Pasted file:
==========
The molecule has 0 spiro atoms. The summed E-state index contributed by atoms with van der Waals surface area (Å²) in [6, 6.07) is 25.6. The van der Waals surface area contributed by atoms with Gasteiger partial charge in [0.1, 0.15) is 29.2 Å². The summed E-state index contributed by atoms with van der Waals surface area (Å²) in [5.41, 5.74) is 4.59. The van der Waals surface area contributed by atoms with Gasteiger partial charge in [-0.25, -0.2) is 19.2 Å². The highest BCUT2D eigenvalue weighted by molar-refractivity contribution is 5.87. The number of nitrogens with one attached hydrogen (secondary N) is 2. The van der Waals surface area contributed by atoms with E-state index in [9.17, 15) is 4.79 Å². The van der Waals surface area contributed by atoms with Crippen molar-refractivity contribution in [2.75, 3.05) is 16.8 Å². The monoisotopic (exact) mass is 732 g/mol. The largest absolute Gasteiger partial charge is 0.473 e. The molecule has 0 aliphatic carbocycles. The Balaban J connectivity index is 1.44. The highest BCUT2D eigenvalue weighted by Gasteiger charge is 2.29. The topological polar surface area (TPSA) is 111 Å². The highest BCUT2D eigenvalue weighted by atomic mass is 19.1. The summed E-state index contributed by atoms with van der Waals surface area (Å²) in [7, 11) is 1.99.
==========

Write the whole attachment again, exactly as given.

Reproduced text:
The molecule has 0 spiro atoms. The summed E-state index contributed by atoms with van der Waals surface area (Å²) in [6, 6.07) is 25.6. The van der Waals surface area contributed by atoms with Gasteiger partial charge in [0.1, 0.15) is 29.2 Å². The summed E-state index contributed by atoms with van der Waals surface area (Å²) in [5.41, 5.74) is 4.59. The van der Waals surface area contributed by atoms with Gasteiger partial charge in [-0.25, -0.2) is 19.2 Å². The highest BCUT2D eigenvalue weighted by molar-refractivity contribution is 5.87. The number of nitrogens with one attached hydrogen (secondary N) is 2. The van der Waals surface area contributed by atoms with E-state index in [9.17, 15) is 4.79 Å². The van der Waals surface area contributed by atoms with Crippen molar-refractivity contribution in [2.75, 3.05) is 16.8 Å². The monoisotopic (exact) mass is 732 g/mol. The largest absolute Gasteiger partial charge is 0.473 e. The molecule has 0 aliphatic carbocycles. The Balaban J connectivity index is 1.44. The highest BCUT2D eigenvalue weighted by Gasteiger charge is 2.29. The topological polar surface area (TPSA) is 111 Å². The highest BCUT2D eigenvalue weighted by atomic mass is 19.1. The summed E-state index contributed by atoms with van der Waals surface area (Å²) in [7, 11) is 1.99.